Aging is an intrinsic part of one’s life that nobody can escape. While it has an impact all over your body, it is the most apparent on your skin. Skin aging is characterized by features like loss of glow and elasticity, wrinkling, pigmentation, and dryness. This organ is impacted by intrinsic and extrinsic factors such as your diet, genes, lifestyle, personal habits, pollution, exposure to the sun, and the like. If you are on the lookout for tips for younger-looking skin as you age, then here are 5 different ways of doing so.
Natural ways of younger looking skin
‘How to look young?’, is a question we often ask ourselves as we age. Read on to find out how.
- Drinking plenty of water gives you radiant-looking youthful skin. Water aids in all important body functions such as digestion, circulation, absorption, and excretion. When any of these functions take a beating, it tends to impact the skin in some way or the other. When the body is devoid of adequate amount of
- , it causes the skin to become dry and flaky, which further causes the skin to wrinkle and lose its elasticity and glow.
- When it comes to glowing, youthful
- , nothing can beat a bowl of green leafy vegetables. Green leafy vegetables are home to essential nutrients and antioxidants that play a vital role in adding to the skin's radiance. You can either prep yourself a delicious salad or add them - spinach, kale, lettuce and the like - to your sandwich, traditional Indian dishes, soups, and more. If not, then you can have our very own
- (a multivitamin from 39 farm-fresh greens, veggies, fruits, and antioxidant-rich superfoods). Just drop a tablet into your glass, watch it fizz, and sip on the delicious drink to get your daily dose of daily greens!
- If you want unblemished skin and complexion, add citric fruits to your diet. Vitamin C naturally gives your body’s collagen (a protein known to give structure to your skin, joints and bones) a boost. Vitamin C is a one-stop
- for several health issues such as water retention, skin damage, acne, and dry skin. So, next time you are complaining of dull skin, add fruits like papaya, strawberries, cherries, orange, grapefruit, kiwi, pineapple, and more to your diet.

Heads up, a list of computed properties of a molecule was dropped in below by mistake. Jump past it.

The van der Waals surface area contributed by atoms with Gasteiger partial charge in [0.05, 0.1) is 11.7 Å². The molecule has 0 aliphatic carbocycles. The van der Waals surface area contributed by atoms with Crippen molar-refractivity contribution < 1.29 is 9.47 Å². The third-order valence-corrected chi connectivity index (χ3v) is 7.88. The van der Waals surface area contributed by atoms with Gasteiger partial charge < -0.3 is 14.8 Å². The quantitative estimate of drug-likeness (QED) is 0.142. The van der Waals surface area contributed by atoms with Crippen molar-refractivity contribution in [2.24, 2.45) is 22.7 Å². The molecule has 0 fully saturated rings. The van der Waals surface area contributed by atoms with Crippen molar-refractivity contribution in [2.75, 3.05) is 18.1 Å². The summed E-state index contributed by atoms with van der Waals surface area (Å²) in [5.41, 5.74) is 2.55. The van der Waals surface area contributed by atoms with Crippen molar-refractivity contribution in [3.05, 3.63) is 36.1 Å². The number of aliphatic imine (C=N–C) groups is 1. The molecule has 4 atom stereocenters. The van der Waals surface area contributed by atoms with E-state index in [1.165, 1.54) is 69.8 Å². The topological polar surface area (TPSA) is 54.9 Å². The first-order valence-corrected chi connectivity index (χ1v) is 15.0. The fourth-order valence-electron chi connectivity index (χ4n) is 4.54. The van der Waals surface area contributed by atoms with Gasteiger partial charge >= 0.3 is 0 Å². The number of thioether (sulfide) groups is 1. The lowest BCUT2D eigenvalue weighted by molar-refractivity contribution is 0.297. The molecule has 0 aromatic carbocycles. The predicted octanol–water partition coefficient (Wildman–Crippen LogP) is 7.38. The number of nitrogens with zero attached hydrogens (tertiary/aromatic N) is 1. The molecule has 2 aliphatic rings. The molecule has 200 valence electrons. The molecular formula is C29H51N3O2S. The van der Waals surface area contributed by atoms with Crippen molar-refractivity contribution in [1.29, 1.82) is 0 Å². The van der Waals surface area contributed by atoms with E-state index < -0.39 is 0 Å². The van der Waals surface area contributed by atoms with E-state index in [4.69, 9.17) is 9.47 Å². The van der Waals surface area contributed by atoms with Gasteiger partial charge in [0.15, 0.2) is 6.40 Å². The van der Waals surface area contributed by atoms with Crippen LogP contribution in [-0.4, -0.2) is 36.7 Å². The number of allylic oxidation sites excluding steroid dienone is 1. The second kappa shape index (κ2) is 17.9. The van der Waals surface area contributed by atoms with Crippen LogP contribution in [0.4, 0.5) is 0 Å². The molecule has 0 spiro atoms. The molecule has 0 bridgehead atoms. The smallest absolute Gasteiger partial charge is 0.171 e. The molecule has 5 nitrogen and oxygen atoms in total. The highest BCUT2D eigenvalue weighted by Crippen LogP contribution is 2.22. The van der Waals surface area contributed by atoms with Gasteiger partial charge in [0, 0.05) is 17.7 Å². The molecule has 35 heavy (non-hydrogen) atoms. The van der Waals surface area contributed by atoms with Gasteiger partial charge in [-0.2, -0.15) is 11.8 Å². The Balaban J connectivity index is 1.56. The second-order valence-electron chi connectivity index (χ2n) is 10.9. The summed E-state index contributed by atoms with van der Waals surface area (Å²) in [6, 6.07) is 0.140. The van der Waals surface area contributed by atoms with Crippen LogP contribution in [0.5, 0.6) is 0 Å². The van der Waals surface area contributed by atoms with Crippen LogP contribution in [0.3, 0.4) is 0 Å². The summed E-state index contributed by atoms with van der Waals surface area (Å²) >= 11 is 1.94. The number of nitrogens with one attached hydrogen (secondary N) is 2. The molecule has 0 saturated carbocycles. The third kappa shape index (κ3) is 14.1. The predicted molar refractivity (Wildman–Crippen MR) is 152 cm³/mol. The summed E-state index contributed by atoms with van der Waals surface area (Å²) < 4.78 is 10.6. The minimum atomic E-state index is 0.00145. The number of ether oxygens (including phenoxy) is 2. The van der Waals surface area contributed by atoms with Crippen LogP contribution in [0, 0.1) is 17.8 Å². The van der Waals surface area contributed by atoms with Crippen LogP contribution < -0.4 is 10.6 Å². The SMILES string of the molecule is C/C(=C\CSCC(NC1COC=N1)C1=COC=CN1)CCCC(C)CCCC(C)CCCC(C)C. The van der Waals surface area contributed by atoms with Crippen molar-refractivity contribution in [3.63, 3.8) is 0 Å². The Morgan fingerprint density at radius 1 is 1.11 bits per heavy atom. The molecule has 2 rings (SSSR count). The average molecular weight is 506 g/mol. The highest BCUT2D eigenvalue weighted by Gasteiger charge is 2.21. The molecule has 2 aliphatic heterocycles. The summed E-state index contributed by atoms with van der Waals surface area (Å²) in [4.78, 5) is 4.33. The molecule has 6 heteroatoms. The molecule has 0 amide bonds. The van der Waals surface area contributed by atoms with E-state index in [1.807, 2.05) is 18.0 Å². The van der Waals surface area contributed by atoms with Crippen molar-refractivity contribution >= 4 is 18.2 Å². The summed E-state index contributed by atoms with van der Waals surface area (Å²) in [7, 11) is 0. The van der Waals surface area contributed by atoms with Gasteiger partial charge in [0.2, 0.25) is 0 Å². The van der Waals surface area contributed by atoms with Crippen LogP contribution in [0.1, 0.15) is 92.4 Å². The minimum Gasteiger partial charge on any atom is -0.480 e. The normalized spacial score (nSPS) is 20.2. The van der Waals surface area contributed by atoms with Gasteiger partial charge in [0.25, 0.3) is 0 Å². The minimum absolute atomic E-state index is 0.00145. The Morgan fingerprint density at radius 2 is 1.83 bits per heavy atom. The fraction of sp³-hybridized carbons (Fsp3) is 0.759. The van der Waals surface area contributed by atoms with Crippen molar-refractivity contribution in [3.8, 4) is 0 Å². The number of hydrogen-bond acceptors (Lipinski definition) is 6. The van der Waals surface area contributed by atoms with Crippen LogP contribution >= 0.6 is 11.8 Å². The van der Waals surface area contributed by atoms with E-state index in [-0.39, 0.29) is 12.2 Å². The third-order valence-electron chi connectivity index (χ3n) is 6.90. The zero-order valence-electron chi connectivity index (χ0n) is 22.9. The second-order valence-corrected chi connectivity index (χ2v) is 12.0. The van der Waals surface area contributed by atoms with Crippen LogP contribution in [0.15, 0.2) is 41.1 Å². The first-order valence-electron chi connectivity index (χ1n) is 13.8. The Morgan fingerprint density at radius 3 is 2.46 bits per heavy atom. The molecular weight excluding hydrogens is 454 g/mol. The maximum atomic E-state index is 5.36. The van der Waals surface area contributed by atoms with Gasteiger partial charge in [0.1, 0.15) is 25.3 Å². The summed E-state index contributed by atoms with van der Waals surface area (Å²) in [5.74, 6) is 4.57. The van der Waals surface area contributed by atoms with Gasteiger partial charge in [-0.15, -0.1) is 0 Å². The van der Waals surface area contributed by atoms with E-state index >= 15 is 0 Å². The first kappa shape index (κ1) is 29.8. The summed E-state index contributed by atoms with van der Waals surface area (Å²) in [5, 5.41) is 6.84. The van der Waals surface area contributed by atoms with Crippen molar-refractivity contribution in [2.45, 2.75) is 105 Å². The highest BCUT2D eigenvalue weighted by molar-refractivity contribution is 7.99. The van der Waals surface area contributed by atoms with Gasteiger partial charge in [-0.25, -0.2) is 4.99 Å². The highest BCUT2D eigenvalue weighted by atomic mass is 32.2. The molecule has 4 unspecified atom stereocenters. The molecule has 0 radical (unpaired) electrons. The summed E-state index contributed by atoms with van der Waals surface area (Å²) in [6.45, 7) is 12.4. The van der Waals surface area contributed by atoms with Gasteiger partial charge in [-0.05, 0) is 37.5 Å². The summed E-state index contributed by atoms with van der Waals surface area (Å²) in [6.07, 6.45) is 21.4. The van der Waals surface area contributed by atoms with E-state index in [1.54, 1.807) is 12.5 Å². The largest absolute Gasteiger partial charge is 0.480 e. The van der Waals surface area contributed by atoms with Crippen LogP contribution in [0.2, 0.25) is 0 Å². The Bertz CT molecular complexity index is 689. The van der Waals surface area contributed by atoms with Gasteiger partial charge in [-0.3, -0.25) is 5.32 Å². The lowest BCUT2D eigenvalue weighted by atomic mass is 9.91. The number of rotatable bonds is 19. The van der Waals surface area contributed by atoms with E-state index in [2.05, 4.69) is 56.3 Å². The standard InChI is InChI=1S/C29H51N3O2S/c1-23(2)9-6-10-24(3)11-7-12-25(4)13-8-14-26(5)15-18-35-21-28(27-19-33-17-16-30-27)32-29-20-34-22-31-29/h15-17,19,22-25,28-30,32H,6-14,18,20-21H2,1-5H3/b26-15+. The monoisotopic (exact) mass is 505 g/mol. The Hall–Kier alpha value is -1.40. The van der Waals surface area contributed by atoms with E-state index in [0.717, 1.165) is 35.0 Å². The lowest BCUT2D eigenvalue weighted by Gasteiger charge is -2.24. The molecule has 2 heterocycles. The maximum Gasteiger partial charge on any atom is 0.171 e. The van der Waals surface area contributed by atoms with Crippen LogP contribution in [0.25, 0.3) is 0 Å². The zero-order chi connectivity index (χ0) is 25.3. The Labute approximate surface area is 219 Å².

- Exposure to the sun with zero protection can result in some serious damage to your skin. Sunscreens act as the first line of defense against premature aging as they filter out harmful ultraviolet rays that are detrimental to your skin health.
- of SPF 30 and above, which are water-resistant, are the best ones to use.
Additionally, ensure that you wash your face twice during the day as dirt and bacteria can clog pores, irritate the skin, and trigger breakouts. Consume good fats as they contain omega-3 fatty acids that are good for the skin, exercise regularly as it imbues the skin with the oxygen needed for collagen production, and manage stress as the stress hormone cortisol can cause inflammation in the body, which may affect collagen production and eventually skin health.
- Palma, Lídia et al. “Dietary water affects human skin hydration and biomechanics.” Clinical, cosmetic and investigational dermatology vol. 8 413-21. 3 Aug. 2015, doi:10.2147/CCID.S86822 (https://www.ncbi.nlm.nih.gov/pmc/articles/PMC4529263/)
- Pullar, Juliet M et al. “The Roles of Vitamin C in Skin Health.” Nutrients vol. 9,8 866. 12 Aug. 2017, doi:10.3390/nu9080866 (https://www.ncbi.nlm.nih.gov/pmc/articles/PMC5579659/)
- SUNSCREEN FAQS: American Academy of Dermatology (https://www.aad.org/public/everyday-care/sun-protection/sunscreen-patients/sunscreen-faqs#.UeSPueAZz_Y)
- Samad, Nur, Sikarwar, Archana: Collagen: New Dimension in Cosmetic and Healthcare, International Journal of Biochemistry Research & Review (https://www.researchgate.net/publication/309723872_Collagen_New_Dimension_in_Cosmetic_and_Healthcare)
- Huang, Tse-Hung et al. “Cosmetic and Therapeutic Applications of Fish Oil's Fatty Acids on the Skin.” Marine drugs vol. 16,8 256. 30 Jul. 2018, doi:10.3390/md16080256 (https://www.ncbi.nlm.nih.gov/pmc/articles/PMC6117694/)
- Garatachea, N et al. “Physical Exercise as an Effective Antiaging Intervention.” BioMed research international vol. 2017 (2017): 7317609. doi:10.1155/2017/7317609 (https://www.ncbi.nlm.nih.gov/pmc/articles/PMC5457745/)
- Chen Y, Lyga J. Brain-skin connection: stress, inflammation and skin aging. Inflamm Allergy Drug Targets. 2014;13(3):177-190. doi:10.2174/1871528113666140522104422 (https://www.ncbi.nlm.nih.gov/pmc/articles/PMC4082169/)